NASA SBIR 2007 Solicitation


PROPOSAL NUMBER: 07-1 S1.03-8994
SUBTOPIC TITLE: Passive Microwave Technologies
PROPOSAL TITLE: Schottky Heterodyne Receivers with Full Waveguide Bandwidth

SMALL BUSINESS CONCERN (Firm Name, Mail Address, City/State/Zip, Phone)
Virginia Diodes, Inc.
979 Second Street SE
Charlottesville, VA 22902 - 6172
(434) 297-3257

PRINCIPAL INVESTIGATOR/PROJECT MANAGER (Name, E-mail, Mail Address, City/State/Zip, Phone)
Jeffrey L. Hesler
979 Second Street SE, Suite 309
Charlottesville, VA 22902 - 6172
(434) 297-3257

Expected Technology Readiness Level (TRL) upon completion of contract: 4 to 5

TECHNICAL ABSTRACT (Limit 2000 characters, approximately 200 words)
This proposal is responsive to NASA SBIR Subtopic S1.03: Passive Microwave Technology, specifically the fourth bullet item;
"Low noise (<2000 K DSB), compactly designed (< 8 cm3), heterodyne mixers requiring low local oscillator drive power (<2 mW) with RF input frequency between 100 GHz to 1 THz." The proposed research is significant not only for the development of Schottky mixers that meet these requirements, but also for the creation of a receiver system, including the LO chain, that achieves the goals of high sensitivity, compact size, low total power requirement and operation across complete waveguide bands. The proposed receivers will meet all of the requirements for high resolution spectroscopic studies of planetary atmosphere's (including the Earth's) from spacecraft, as well as airborne and balloon platforms. Perhaps more importantly, their exceptionally broadband performance, compactness and reliability will make them ideal for the broader range of scientific and commercial applications, which includes the extension of sophisticated test and measurement equipment to 1 THz and the development of low cost imaging systems for security applications and industrial process monitoring.

POTENTIAL NASA COMMERCIAL APPLICATIONS (Limit 1500 characters, approximately 150 words)
The technology that will be developed in this research will enable the development of more power efficient and frequency agile heterodyne receivers to be used in NASA's submillimeter-wave missions that will not utilize cryogenically cooled receivers. These include long term missions to planets that cannot afford the expense or are of too long duration for cryogenic systems and studies of planetary atmospheres that do not require the absolute lowest sensitivity but rather benefit from the frequency agility, robustness and stability of Schottky receivers. Primary examples of NASA missions are those to study planetary atmospheres, such as VESPER, MACO and MARVEL, and Earth observing satellites such as SIRICE and possibly Cameo. In addition, there are a host of balloon and aircraft projects that routinely use room temperature heterodyne receivers to study atmospheric chemistry.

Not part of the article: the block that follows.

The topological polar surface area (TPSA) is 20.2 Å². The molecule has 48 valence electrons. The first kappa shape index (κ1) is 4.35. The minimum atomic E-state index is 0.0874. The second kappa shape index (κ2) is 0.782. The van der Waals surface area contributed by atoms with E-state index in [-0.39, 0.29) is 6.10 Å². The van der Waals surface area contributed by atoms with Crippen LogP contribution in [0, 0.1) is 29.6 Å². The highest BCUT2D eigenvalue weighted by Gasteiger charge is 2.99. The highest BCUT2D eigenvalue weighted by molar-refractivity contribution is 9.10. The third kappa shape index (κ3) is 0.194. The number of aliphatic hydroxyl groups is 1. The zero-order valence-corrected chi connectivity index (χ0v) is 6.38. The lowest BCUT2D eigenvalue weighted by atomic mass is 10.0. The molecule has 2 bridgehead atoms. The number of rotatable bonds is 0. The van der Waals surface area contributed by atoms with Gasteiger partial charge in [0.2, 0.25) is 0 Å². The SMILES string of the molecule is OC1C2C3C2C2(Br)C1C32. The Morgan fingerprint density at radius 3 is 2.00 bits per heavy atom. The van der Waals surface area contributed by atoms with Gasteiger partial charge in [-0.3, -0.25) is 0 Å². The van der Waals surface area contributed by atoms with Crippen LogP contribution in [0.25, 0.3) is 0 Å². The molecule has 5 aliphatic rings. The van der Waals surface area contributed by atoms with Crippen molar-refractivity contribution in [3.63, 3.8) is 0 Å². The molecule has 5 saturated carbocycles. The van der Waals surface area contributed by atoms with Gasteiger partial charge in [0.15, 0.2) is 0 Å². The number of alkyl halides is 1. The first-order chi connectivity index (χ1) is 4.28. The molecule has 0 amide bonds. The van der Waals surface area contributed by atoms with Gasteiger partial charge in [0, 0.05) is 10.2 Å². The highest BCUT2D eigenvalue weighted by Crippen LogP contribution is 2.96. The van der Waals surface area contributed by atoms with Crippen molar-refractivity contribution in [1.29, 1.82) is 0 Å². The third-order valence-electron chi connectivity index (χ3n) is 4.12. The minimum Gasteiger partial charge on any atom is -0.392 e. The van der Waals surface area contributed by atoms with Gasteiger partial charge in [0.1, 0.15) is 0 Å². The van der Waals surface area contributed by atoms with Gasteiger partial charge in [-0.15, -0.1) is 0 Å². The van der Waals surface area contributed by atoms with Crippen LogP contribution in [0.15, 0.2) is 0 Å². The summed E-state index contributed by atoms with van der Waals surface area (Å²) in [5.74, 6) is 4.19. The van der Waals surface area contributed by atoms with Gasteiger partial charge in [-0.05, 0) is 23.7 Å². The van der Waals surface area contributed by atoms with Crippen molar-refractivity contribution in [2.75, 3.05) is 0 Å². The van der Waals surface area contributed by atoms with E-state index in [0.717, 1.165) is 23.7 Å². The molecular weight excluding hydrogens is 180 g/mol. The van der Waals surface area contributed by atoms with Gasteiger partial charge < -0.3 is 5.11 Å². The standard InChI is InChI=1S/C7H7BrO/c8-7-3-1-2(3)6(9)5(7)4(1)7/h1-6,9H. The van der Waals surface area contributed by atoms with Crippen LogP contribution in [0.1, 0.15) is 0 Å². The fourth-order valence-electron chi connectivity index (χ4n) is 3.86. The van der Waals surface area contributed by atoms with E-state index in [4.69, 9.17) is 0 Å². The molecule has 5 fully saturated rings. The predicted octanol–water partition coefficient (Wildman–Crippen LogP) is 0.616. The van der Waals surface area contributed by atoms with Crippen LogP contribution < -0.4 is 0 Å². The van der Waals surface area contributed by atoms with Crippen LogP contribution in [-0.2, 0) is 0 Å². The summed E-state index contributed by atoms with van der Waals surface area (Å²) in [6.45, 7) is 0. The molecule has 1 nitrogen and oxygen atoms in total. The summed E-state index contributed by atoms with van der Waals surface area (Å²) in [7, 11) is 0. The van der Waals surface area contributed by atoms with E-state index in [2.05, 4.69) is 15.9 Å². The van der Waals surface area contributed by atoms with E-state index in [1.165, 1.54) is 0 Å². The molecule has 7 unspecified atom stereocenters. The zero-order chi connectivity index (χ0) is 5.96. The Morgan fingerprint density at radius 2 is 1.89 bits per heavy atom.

POTENTIAL NON-NASA COMMERCIAL APPLICATIONS (Limit 1500 characters, approximately 150 words)
Compact, reliable and manufacturable terahertz receivers with improved power efficiency, bandwidth, reliability and cost efficiency are useful as basic laboratory test and measurement equipment. For example, it takes only five full band receivers to span the entire frequency range from 140 GHz through 900 GHz. A set of such receivers, configured to interface with commercially available frequency sweepers, would comprise a powerful suite of laboratory instruments, especially as frequency extenders for spectrum and network analyzers. This is a huge potential market that can be tapped only through the successful development of low-cost receivers that operate across complete waveguide bands. Other scientific applications of this technology include chemical spectroscopy, radio astronomy, plasma diagnostics, biomaterial analysis, electron spin resonance, and diagnostic instruments for particle accelerators. Defense applications include compact range radars, covert communications systems, imaging systems, and chemical, explosive and bioagent scanners. Biomedical researchers envision the use of terahertz imaging and spectroscopy for the real time analysis of skin diseases such as skin cancer. Potential large-scale commercial applications of the proposed terahertz technology include portal security imagers and scanners, medical diagnostics for clinical use, last-mile data links, and industrial process control.

NASA's technology taxonomy has been developed by the SBIR-STTR program to disseminate awareness of proposed and awarded R/R&D in the agency. It is a listing of over 100 technologies, sorted into broad categories, of interest to NASA.


Form Generated on 09-18-07 17:50